And, with the EU's Markets in Crypto Assets (MiCA) legislation now in its final round of parliamentary talks, some Green MEPs have developed draft amendments taking aim at blockchain's energy consumptive Proof of Work methods. The amendments, which propose crypto assets adhere to a series of minimum environmental standards before going to market, have already led to some legislative delays.

Gibraltar appears to be one of the few countries adopting a bullish approach to the crypto-market. Unlike others, Gibraltar has already committed to formally regulate crypto-technology — and has so far approved 15 firms for its DLT licensing scheme. However, ministers are prepared to replace these laws with the EU’s MiCA and traceability requirements, once passed.

Further afield, the IMF has issued various warnings:

  • It has called for global action on regulating crypto currencies “before the market destabilises countries' financial health”. In particular, it has urged that crypto companies be required to jump through similar hoops to other financial firms — including the obligation to acquire licences to store data, transfer and settle funds, and hold reserves and assets.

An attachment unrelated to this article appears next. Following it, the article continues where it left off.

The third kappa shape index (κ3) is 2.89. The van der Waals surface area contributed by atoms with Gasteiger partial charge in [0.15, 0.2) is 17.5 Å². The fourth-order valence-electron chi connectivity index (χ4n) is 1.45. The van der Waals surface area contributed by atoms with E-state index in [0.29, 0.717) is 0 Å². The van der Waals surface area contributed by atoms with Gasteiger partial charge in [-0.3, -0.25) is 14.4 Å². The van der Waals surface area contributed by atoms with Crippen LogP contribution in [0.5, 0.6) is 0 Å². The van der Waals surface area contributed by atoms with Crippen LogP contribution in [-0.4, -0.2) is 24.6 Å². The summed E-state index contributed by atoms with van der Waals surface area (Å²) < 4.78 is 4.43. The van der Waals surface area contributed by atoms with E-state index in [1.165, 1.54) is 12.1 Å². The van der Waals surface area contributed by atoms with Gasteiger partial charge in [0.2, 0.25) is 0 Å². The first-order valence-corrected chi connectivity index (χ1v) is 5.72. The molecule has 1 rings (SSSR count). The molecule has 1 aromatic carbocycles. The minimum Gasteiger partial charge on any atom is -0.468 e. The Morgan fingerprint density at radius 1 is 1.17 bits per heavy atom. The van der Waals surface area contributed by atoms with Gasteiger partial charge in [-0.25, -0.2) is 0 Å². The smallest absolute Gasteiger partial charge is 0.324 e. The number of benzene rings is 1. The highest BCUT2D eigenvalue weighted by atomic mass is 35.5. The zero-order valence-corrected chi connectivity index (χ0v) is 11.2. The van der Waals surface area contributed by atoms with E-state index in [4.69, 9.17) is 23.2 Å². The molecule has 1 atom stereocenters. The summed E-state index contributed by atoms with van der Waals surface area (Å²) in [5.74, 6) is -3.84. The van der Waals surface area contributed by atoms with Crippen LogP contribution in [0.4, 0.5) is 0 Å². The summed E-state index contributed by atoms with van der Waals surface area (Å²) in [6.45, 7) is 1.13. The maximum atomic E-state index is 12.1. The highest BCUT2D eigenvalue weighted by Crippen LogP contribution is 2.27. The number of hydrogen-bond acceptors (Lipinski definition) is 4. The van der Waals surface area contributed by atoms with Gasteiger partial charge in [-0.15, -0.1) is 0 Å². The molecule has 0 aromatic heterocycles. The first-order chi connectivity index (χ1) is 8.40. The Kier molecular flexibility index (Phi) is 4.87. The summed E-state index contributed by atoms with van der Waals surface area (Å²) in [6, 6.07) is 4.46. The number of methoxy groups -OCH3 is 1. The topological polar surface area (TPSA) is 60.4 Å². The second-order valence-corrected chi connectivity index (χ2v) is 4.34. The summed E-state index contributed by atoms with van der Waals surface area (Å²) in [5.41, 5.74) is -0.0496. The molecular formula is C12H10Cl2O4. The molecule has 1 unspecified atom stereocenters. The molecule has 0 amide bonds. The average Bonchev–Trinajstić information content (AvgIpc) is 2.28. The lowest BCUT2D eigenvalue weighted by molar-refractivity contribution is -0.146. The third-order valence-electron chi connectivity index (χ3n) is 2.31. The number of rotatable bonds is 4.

• It has warned investors against using crypto-currencies to hedge against the stock market, as they found that the price of Bitcoin is now moving “more in lockstep” with stocks. 
  • And it has warned El Salvador to reverse its 2021 decision to treat Bitcoin as legal tender, noting that this could make it difficult to grant the country loans.

Finally, ISDA has announced that it is developing legal standards to support the crypto derivatives market. Until now, institutions have largely traded these derivatives using amended versions of existing ISDA templates, or by using their own bespoke documentation. This not only leads to a lack of standardisation but may also mean that certain events are not directly covered.

These developments demonstrate how global regulators are continuing to grapple with the mammoth task of bringing the crypto world within the regulatory perimeter in a safe and effective way. While the approach for CBDCs remains, by definition, more within their control, regulators are playing `catch up' as the market leads the way for private tokens. The specific impacts for financial firms remain to be seen and they should therefore stay abreast of development and debate in this space.